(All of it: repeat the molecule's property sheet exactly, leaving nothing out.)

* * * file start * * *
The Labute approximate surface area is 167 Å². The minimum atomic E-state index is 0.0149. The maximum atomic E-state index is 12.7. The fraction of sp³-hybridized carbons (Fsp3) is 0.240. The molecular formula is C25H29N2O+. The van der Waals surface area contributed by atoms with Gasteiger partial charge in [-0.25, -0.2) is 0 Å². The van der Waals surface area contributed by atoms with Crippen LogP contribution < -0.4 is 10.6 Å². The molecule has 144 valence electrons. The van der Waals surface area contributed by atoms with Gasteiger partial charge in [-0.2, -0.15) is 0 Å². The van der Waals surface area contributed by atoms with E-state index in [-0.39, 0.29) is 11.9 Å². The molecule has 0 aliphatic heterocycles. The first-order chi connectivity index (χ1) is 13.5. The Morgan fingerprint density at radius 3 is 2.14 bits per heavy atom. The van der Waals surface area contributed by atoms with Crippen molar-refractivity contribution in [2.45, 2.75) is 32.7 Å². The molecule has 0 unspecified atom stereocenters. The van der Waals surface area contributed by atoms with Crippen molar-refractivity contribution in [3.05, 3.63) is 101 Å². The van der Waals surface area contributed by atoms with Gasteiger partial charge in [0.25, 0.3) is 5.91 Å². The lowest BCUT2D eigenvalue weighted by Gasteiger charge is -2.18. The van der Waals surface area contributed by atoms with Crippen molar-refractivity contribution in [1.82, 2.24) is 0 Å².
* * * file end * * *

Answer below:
The Labute approximate surface area is 167 Å². The minimum atomic E-state index is 0.0149. The maximum atomic E-state index is 12.7. The fraction of sp³-hybridized carbons (Fsp3) is 0.240. The molecular formula is C25H29N2O+. The van der Waals surface area contributed by atoms with Gasteiger partial charge in [-0.25, -0.2) is 0 Å². The van der Waals surface area contributed by atoms with Crippen LogP contribution < -0.4 is 10.6 Å². The molecule has 144 valence electrons. The van der Waals surface area contributed by atoms with Gasteiger partial charge in [-0.2, -0.15) is 0 Å². The van der Waals surface area contributed by atoms with E-state index in [-0.39, 0.29) is 11.9 Å². The molecule has 0 aliphatic heterocycles. The first-order chi connectivity index (χ1) is 13.5. The Morgan fingerprint density at radius 3 is 2.14 bits per heavy atom. The van der Waals surface area contributed by atoms with Crippen molar-refractivity contribution in [2.45, 2.75) is 32.7 Å². The molecule has 0 unspecified atom stereocenters. The van der Waals surface area contributed by atoms with Crippen molar-refractivity contribution in [3.05, 3.63) is 101 Å². The van der Waals surface area contributed by atoms with Gasteiger partial charge in [0.25, 0.3) is 5.91 Å². The lowest BCUT2D eigenvalue weighted by Gasteiger charge is -2.18. The van der Waals surface area contributed by atoms with Crippen molar-refractivity contribution in [1.82, 2.24) is 0 Å².